Weather Forecast


Turning back time

Jason Steele of rural Spicer takes part in the black powder shoot held Wednesday night at the Willmar Indoor Range at the Willmar City Auditorium.This was the second shoot of the season, with two more to come in February and March. Tribune photos by Ron Adams

WILLMAR - The Willmar Indoor Range at the City Auditorium has seen its share of handguns, rifles and pistols over the years, but not anything like what is loading and firing down the line this winter.

It would have been unheard of in the days of these rifles to have an indoor place to practice. Honing one's craft in accuracy was done practically - by hunting and in conflict. There weren't even pop cans to place on fence posts.

The black powder rifle harkens back to the days of the Revolutionary War. No cartridges, pellets or scopes. Just black powder for the charge, a patch and a roundball. Images of the English army lining up shoulder to shoulder and releasing a volley at the Americans, then having to reload before another shot come to mind.

But there aren't any red coats and no one is lining up shoulder to shoulder. This group does line up in each booth when they are ready. But it's still only one shot, then step back and reload.

"My reason for doing this is getting more interest in the traditional way of shooting," said Dean Eichelberger, a member of the Willmar Rifle and Pistol Club, who was one of the people to organize this event. "People who watch the hunting shows on TV don't see this kind of shooting. They see the modern, inline rifles. It's a lot more satisfying to shoot the old ones. If you can imagine the gun that the English soldier shot during the Revolutionary War, I have one of those in a 20-gauge. They are a lot of fun to shoot and a challenge."

Black powder rifles hadn't ever been fired at the indoor range before, to anyone's knowledge. That meant checking with the Community Education and Recreation Department, which has oversight at the City Auditorium, and with the City of Willmar.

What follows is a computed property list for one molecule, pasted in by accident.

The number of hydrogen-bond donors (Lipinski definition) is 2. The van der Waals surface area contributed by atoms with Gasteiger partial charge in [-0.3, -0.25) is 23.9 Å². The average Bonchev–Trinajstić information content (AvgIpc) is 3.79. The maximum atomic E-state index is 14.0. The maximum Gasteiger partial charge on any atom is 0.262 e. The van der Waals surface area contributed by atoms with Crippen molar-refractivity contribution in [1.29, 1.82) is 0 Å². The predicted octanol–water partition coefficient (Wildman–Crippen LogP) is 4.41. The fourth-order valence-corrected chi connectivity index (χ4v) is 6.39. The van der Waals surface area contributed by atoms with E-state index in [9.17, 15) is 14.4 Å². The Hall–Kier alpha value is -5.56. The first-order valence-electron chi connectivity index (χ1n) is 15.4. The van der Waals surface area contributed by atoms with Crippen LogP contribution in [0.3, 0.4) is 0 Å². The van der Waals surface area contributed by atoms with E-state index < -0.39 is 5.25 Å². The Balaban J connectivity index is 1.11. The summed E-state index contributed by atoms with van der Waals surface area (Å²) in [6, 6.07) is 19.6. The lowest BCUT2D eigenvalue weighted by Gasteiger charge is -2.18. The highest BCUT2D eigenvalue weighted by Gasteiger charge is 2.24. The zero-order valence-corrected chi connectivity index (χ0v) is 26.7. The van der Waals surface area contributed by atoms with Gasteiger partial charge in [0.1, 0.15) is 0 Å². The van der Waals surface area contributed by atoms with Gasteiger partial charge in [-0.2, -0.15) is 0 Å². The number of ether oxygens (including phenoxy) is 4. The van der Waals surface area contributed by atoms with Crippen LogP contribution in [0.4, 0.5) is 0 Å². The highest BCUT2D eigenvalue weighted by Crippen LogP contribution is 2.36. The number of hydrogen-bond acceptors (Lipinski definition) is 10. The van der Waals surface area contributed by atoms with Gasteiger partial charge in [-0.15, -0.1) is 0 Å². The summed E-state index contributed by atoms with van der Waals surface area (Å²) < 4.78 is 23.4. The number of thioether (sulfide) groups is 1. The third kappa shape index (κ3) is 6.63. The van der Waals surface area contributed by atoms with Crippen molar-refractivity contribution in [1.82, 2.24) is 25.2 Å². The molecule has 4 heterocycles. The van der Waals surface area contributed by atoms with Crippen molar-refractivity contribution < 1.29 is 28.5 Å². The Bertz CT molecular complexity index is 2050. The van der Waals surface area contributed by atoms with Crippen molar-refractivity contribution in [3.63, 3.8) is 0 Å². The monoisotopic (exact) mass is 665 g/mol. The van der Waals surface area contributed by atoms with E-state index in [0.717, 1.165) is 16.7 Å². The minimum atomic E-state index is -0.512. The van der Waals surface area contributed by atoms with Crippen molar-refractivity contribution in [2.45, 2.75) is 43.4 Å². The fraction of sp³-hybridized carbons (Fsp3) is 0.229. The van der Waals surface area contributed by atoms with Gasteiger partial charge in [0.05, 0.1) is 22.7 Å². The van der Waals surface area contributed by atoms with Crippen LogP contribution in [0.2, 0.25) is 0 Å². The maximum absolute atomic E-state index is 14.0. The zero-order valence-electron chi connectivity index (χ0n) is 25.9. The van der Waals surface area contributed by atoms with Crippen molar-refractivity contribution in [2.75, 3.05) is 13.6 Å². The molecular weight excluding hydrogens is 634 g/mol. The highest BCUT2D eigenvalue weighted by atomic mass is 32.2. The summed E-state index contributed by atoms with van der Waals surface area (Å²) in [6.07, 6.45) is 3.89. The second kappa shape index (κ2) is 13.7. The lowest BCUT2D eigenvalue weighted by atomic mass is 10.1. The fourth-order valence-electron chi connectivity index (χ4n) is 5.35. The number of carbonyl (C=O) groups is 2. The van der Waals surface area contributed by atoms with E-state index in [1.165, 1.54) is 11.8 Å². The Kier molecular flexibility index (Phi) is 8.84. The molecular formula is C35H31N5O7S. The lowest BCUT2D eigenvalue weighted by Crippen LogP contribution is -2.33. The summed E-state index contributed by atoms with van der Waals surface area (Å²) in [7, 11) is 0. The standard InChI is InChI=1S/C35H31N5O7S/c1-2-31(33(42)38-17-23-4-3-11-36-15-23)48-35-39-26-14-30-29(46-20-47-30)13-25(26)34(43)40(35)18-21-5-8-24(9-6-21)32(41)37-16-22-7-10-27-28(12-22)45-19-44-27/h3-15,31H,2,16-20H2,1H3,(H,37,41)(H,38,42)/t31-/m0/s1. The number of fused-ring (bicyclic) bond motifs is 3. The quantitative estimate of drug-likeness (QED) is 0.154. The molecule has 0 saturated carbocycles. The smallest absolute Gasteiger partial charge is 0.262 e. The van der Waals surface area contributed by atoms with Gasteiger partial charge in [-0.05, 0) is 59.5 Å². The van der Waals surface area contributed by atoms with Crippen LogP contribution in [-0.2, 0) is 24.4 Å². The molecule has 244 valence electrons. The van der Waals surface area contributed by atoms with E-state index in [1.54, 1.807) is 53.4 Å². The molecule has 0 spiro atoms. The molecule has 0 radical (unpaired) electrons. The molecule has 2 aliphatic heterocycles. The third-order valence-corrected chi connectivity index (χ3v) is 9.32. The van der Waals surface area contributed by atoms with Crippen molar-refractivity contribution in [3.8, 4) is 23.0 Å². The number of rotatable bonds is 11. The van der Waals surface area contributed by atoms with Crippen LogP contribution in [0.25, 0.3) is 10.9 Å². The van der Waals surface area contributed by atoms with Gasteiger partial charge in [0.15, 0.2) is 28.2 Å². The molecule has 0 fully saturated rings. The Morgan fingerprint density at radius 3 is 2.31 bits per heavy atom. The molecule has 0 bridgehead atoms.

"Nobody could answer my question," Eichelberger laughed. "I asked if I could put together a position paper with rules and all that and they said I could have a shoot."

The first black powder shoot was in December. The second event was Wednesday night and two more are tentatively scheduled for February and March.

The group comes up with different challenges to keep the event fun. It's not just stepping up to the line, aiming and firing at a paper target with a silhouette on it. But you can do that if you want.

"We have a good time. We set up some games, novelty shoots and target shoots," said Eichelberger, whose wife, Dena, has also particpated in the shoots. "If you want to practice your shooting, we set up some targets. We play poker by setting up some cards that you can shoot. We have a tic-tac-toe tournament. Novelty targets are like a playing card on its edge and have to cut it in half with a round ball. We have some fun challenges."

Some of the challenges require a lot of skill. Shearing a card in half with the narrow edge facing you takes a lot of focus. So does cutting a plastic worm lure in half. If the shot isn't placed correctly, it just burns a groove in the lure. It has to be an exact shot.

But why have all these difficult tasks when after each shot you have to clean the bore, repack the powder, patch and roundball, and refocus your shot again, which can be a five-minute break between shots?

"You're adding a little more challenge to shooting, especially if you go back into the flintlocks. This is technology that is from a time period of the middle to early 1700s to the Civil War," Eichelberger said. "You get a turn-back-the-clock (feeling) and shoot the way our ancestors did it. It's a different and relaxing way to do it. There are some of us that like to go deer hunting with these rifles. It's the challenge that we like."

The rifles can be purchased -- Eichelberger said there are some models that cost around $5,000 -- but many prefer to buy kits and put the rifles together on their own.

As for the question of safety, the parameters of the shoot were determined by the City of Willmar and the person in charge at the time of the shoot.

"The rangemaster sets the rules of the range. We are always concerned about safety first," Eichelberger said. "We never put powder in the pan until we're up on the fire line and ready to shoot with the gun pointed down range."

They have to use less powder -- only up to 25 grains -- which equates to a speed of about 600-700 feet per second.

"We're shooting a lot less powder and a lot less velocity," Eichelberger added. "And we didn't have any problem with smoke in the air."

And it wouldn't have come to pass if there hadn't been an indoor range to do it in.

"Willmar is unique that we have a place we can go and do this in a safe environment. We're really appreciative of things like that," Eichelberger noted.

The black powder shoots run from 6-9 p.m. one Wednesday each month, with the exact dates to be announced. For more information on how to participate, contact Dean Eichelberger at 320-235-6367.